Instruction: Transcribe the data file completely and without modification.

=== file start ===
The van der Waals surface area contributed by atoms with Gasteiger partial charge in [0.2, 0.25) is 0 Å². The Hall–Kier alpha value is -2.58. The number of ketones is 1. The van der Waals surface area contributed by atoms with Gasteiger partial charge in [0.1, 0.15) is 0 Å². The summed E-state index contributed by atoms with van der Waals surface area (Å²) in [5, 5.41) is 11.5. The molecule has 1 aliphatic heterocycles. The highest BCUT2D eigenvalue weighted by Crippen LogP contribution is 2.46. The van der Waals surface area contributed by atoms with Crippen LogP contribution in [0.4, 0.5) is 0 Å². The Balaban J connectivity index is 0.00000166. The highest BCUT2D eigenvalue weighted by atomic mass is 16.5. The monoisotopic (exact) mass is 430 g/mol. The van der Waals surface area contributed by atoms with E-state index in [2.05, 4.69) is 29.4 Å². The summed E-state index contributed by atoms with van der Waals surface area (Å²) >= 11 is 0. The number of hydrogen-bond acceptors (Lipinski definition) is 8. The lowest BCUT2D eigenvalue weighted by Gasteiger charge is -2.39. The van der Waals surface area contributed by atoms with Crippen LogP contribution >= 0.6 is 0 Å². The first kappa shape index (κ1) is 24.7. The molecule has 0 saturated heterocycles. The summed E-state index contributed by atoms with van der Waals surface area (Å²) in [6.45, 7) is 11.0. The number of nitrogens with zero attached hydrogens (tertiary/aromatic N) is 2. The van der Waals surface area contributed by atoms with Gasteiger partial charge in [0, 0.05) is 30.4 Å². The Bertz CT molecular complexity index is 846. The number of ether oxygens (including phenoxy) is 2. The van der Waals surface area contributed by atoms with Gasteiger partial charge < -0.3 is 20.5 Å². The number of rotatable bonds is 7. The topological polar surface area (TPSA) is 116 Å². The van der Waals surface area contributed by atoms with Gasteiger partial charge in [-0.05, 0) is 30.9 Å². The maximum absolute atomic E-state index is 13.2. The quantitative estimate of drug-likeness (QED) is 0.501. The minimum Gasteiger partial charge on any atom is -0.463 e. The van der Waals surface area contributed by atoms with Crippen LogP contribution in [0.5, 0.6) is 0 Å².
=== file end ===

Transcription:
The van der Waals surface area contributed by atoms with Gasteiger partial charge in [0.2, 0.25) is 0 Å². The Hall–Kier alpha value is -2.58. The number of ketones is 1. The van der Waals surface area contributed by atoms with Gasteiger partial charge in [0.1, 0.15) is 0 Å². The summed E-state index contributed by atoms with van der Waals surface area (Å²) in [5, 5.41) is 11.5. The molecule has 1 aliphatic heterocycles. The highest BCUT2D eigenvalue weighted by Crippen LogP contribution is 2.46. The van der Waals surface area contributed by atoms with Crippen LogP contribution in [0.4, 0.5) is 0 Å². The Balaban J connectivity index is 0.00000166. The highest BCUT2D eigenvalue weighted by atomic mass is 16.5. The monoisotopic (exact) mass is 430 g/mol. The van der Waals surface area contributed by atoms with E-state index in [2.05, 4.69) is 29.4 Å². The summed E-state index contributed by atoms with van der Waals surface area (Å²) >= 11 is 0. The number of hydrogen-bond acceptors (Lipinski definition) is 8. The lowest BCUT2D eigenvalue weighted by Gasteiger charge is -2.39. The van der Waals surface area contributed by atoms with Crippen LogP contribution >= 0.6 is 0 Å². The first kappa shape index (κ1) is 24.7. The molecule has 0 saturated heterocycles. The summed E-state index contributed by atoms with van der Waals surface area (Å²) in [6.45, 7) is 11.0. The number of nitrogens with zero attached hydrogens (tertiary/aromatic N) is 2. The van der Waals surface area contributed by atoms with Gasteiger partial charge in [0, 0.05) is 30.4 Å². The Bertz CT molecular complexity index is 846. The number of ether oxygens (including phenoxy) is 2. The van der Waals surface area contributed by atoms with Gasteiger partial charge < -0.3 is 20.5 Å². The number of rotatable bonds is 7. The topological polar surface area (TPSA) is 116 Å². The van der Waals surface area contributed by atoms with Gasteiger partial charge in [-0.05, 0) is 30.9 Å². The maximum absolute atomic E-state index is 13.2. The quantitative estimate of drug-likeness (QED) is 0.501. The minimum Gasteiger partial charge on any atom is -0.463 e. The van der Waals surface area contributed by atoms with Crippen LogP contribution in [0.5, 0.6) is 0 Å².